United States District Court, D. Nevada
REPORT & RECOMMENDATION OF UNITED STATES
MAGISTRATE JUDGE RE: ECF NO. 28
William G. Cobb United States Magistrate Judge.
Report and Recommendation is made to the Honorable Howard D.
McKibben, United States District Judge. The action was
referred to the undersigned Magistrate Judge pursuant to 28
U.S.C. § 636(b)(1)(B) and the Local Rules of Practice,
LR 1B 1-4.
the court is a motion for attorney fees under 42 U.S.C.
§ 406(b) filed by Plaintiff's counsel. (ECF Nos. 28,
28-1 to 28-6.) Plaintiff did not file a response to the
motion. The Commissioner of Social Security did not file a
response to the motion.
thorough review, the court finds the fees requested to be
reasonable and recommends that the motion be granted.
represented by counsel, filed her complaint requesting review
of the final decision of the Commissioner. (ECF No. 1.)
Plaintiff filed a motion for reversal and remand, and the
Commissioner filed a response and cross-motion to affirm.
(ECF Nos. 14, 21, 22.) The undersigned issued a report and
recommendation that Plaintiff's motion be granted; the
Commissioner's cross-motion be denied; and, that the
matter be remanded for an award of benefits. (ECF No. 22.)
District Judge McKibben adopted and accepted the report and
recommendation, reversed the Commissioner's final
decision and remanded the case for an award of benefits and
entered judgment in Plaintiff's favor. (ECF Nos. 23, 24.)
The parties stipulated, and the undersigned ordered an award
of attorney's fees and expenses under the Equal Access to
Justice Act (EAJA) in the amount of $7, 389.93 in fees and
$400 in costs for a total of $7, 789.93. (ECF Nos. 26, 27)
representation was based on a contingency fee agreement.
Plaintiff's counsel filed this motion requesting an award
of attorney's fees in the amount of $15, 455.75 under 42
U.S.C. § 406(b), with an offset of the $7, 789.93
awarded under the EAJA. (ECF No. 28.) This is 25 percent of
the benefits awarded ($61, 823).
court may award fees when it "renders a judgment
favorable to a claimant ... who was represented before the
court by an attorney ... not in excess of 25 percent of the
total of the past-due benefits to which the claimant is
entitled by reason of such judgment[.]"42 U.S.C.
award under §406(b) compensates an attorney for all the
attorney's work before a federal court on behalf of the
Social Security claimant in connection with the action that
resulted in past-due benefits." Parrish v.
Comm'r of Soc. Sec. Admin., 698 F.3d 1215, 1220 (9th
Cir. 2012). "The fee is payable 'out of, and not in
addition to, the amount of [the] past-due benefits'
awarded to the claimant." Gisbrecht v.
Barnhart, 535 U.S. 789, 796 (2002) (citing
§406(b)(1)). "§406(b) does not displace
contingent-fee agreements as the primary means by which fees
are set for successfully representing Social Security
benefits claimants in court. Rather, §406(b) calls for
court review of such arrangements as an independent check, to
assure that they yield reasonable results in particular
cases." Id. at 807.
conducting the fee analysis, the court should begin with the
contingent fee agreement and determine if it is within the 25
percent cap, and then test if for reasonableness.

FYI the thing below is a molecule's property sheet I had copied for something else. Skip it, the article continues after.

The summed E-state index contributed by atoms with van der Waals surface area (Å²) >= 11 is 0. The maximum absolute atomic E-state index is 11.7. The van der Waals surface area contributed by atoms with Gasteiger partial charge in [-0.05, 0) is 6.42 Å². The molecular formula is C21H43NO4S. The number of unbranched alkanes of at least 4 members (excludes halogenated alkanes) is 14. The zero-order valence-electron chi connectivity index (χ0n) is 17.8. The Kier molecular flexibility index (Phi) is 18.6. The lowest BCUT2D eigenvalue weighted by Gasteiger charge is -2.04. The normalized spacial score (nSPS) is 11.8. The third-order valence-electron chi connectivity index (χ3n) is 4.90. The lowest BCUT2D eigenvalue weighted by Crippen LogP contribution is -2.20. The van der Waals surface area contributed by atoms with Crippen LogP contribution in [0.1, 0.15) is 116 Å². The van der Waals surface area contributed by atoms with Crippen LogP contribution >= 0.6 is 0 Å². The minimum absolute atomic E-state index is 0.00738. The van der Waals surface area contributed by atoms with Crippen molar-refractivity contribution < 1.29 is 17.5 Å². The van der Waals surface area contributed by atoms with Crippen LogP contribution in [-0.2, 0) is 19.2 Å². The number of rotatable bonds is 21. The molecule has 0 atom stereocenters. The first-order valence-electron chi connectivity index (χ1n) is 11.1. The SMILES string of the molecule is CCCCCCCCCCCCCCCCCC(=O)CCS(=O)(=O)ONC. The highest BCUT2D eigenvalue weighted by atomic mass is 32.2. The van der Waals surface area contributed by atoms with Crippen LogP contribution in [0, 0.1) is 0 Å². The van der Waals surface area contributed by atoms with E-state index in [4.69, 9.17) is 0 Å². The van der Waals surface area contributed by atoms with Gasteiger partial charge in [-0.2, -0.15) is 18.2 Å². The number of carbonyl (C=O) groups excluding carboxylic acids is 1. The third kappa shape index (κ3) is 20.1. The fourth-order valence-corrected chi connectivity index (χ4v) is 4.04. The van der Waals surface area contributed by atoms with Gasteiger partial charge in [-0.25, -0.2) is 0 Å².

Gisbrecht, 535 U.S. at 808. In other words,
"the district court must first look to the fee agreement
and then adjust downward if the attorney provided substandard
representation or delayed the case, or if the requested fee
would result in a windfall." Crawford, 586 F.3d
1142, 1151 (9th Cir. 2009) (citing Gisbrecht, 535
U.S. at 808).
has set forth factors that district courts should consider in
determining the reasonableness of the fee, including: (1) the
character of the representation (whether there was
substandard performance or delay attributable to the attorney
requesting the fees); (2) the results achieved; (3) whether
the benefits of the representation were out of proportion
with the time spent on the case; and, (4) the risk assumed by
counsel in accepting the case. Crawford, 586 F.3d at
151-52. "'[A]s an aid to the court's assessment
of the reasonableness of the fee yielded by the fee
agreement,' but 'not as a basis for satellite
litigation,' the court may require counsel to provide a
record of the hours worked and counsel's regularly hourly
billing charge for noncontingent cases." Id. at
1148 (quoting Gisbrecht, 535 U.S. at 808). The
attorney bears the burden of establishing that the fee sought
is reasonable. Id. at 1145, 1148 (citing
Gisbrecht, 535 U.S. at 807) (approving requests for
fees with an effective hourly rate of $659, $813 and $875);
Hearn v. Barnhart, 262 F.Supp.2d 1033, 1037 (N.D.
Cal. 2003) (noting that "[s]ince Gisbrecht ...
district courts generally have been deferential to the terms
of contingency fee contracts in § 406(b) cases,
accepting that the resulting de facto hourly rates
may exceeds those for non-contingency-fee arrangements"
because "courts recognize that basing a reasonableness
determination on a simple hourly rate is inappropriate when
an attorney is working pursuant to a reasonable contingency
contract for which there runs a substantial risk of
when fees are awarded under the EAJA, and fees are also
awarded under section 406(b)(1) in the same case, the court
must offset the EAJA award against the section 406(b) award.
Gisbrecht, 535 U.S. at 796; Parrish, 698
F.3d at 1221.